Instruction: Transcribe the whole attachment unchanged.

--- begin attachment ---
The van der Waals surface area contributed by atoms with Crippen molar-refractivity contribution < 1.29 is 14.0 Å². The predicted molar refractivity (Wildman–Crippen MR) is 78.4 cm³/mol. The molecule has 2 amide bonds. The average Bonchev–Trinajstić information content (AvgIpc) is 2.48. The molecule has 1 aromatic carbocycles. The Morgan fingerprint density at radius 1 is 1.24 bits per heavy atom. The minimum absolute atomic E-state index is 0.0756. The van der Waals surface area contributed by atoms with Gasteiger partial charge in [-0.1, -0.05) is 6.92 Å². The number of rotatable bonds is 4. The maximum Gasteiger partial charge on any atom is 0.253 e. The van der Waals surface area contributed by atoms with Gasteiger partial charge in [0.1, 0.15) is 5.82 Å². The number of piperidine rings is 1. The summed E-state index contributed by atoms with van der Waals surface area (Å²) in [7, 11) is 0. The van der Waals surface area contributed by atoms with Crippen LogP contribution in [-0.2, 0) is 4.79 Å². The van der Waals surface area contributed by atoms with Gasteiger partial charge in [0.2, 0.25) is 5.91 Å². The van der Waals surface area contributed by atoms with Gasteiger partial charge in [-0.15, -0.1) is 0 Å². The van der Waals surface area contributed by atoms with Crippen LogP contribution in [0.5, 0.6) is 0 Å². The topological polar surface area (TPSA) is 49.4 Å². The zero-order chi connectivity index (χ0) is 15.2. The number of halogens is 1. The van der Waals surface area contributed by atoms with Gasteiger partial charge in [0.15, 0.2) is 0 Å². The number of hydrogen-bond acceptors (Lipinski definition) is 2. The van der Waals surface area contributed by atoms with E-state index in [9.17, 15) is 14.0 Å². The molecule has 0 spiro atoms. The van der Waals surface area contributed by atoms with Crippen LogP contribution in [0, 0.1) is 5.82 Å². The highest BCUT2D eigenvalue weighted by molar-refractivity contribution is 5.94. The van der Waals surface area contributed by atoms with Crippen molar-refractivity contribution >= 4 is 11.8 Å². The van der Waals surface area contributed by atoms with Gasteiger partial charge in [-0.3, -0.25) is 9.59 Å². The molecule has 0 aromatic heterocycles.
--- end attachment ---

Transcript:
The van der Waals surface area contributed by atoms with Crippen molar-refractivity contribution < 1.29 is 14.0 Å². The predicted molar refractivity (Wildman–Crippen MR) is 78.4 cm³/mol. The molecule has 2 amide bonds. The average Bonchev–Trinajstić information content (AvgIpc) is 2.48. The molecule has 1 aromatic carbocycles. The Morgan fingerprint density at radius 1 is 1.24 bits per heavy atom. The minimum absolute atomic E-state index is 0.0756. The van der Waals surface area contributed by atoms with Gasteiger partial charge in [-0.1, -0.05) is 6.92 Å². The number of rotatable bonds is 4. The maximum Gasteiger partial charge on any atom is 0.253 e. The van der Waals surface area contributed by atoms with Gasteiger partial charge in [0.1, 0.15) is 5.82 Å². The number of piperidine rings is 1. The summed E-state index contributed by atoms with van der Waals surface area (Å²) in [7, 11) is 0. The van der Waals surface area contributed by atoms with Crippen LogP contribution in [-0.2, 0) is 4.79 Å². The van der Waals surface area contributed by atoms with Gasteiger partial charge in [0.2, 0.25) is 5.91 Å². The van der Waals surface area contributed by atoms with Gasteiger partial charge in [-0.15, -0.1) is 0 Å². The van der Waals surface area contributed by atoms with Crippen LogP contribution in [0.5, 0.6) is 0 Å². The topological polar surface area (TPSA) is 49.4 Å². The zero-order chi connectivity index (χ0) is 15.2. The number of halogens is 1. The van der Waals surface area contributed by atoms with Gasteiger partial charge in [0.15, 0.2) is 0 Å². The number of hydrogen-bond acceptors (Lipinski definition) is 2. The van der Waals surface area contributed by atoms with E-state index in [9.17, 15) is 14.0 Å². The molecule has 0 spiro atoms. The van der Waals surface area contributed by atoms with Crippen LogP contribution in [0, 0.1) is 5.82 Å². The highest BCUT2D eigenvalue weighted by molar-refractivity contribution is 5.94. The van der Waals surface area contributed by atoms with Crippen molar-refractivity contribution >= 4 is 11.8 Å². The van der Waals surface area contributed by atoms with Gasteiger partial charge in [-0.3, -0.25) is 9.59 Å². The molecule has 0 aromatic heterocycles.